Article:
By 1487 King John II had organized a two-pronged grand strategy for reaching the long-sought Christian ally. He would send one expedition southeastward overland and another by sea around the African coast. If there really should be a sea passage to India, a Christian ally was more desirable and more necessary than ever, not only for crusading but also to serve as way station and supply base for future trading enterprises.

The overland expedition that left Santarém on May 7, 1487, like others before it, was characteristically small, consisting of only two men. After a considerable search, the King had chosen Pero da Covilhã (1460?-1545?) and Afonso de Paiva for the dangerous assignment. Covilhã, a married man with children, in his late twenties, had already proven himself bold and versatile. He has spent much of his life abroad, had taken part in ambushes in the streets of Seville, had served as the King’s secret agent at the court of Ferdinand and Isabella, and had undertaken diplomatic missions to the Barbary States in north Africa. […]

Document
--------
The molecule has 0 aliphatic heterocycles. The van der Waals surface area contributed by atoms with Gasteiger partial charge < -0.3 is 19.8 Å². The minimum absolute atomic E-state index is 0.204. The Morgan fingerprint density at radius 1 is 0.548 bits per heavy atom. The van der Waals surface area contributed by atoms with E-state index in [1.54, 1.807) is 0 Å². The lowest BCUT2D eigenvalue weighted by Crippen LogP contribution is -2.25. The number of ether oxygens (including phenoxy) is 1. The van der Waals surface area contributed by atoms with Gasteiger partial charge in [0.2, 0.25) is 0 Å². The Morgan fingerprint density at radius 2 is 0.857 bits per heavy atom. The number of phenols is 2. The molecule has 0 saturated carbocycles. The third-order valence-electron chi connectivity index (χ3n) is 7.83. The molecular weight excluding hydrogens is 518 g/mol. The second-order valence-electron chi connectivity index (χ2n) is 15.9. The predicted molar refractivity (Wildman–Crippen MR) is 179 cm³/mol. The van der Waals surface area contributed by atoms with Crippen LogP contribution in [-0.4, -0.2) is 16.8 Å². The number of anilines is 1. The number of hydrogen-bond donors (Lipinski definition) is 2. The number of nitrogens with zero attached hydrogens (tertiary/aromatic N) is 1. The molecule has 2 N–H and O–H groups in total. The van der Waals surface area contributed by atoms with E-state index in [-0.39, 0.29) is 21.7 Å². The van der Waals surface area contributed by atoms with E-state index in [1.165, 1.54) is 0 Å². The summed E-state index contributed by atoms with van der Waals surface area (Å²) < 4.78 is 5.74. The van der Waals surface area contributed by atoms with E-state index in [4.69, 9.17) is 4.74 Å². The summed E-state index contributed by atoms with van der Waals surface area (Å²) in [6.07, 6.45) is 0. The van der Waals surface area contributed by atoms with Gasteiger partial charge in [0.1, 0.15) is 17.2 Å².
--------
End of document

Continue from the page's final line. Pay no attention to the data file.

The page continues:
“The Portuguese Discoverers”, from “The Discoverers”, Daniel J. Boorstin, The National Board for the Celebration of Portuguese Discoveries, Lisbon, 1987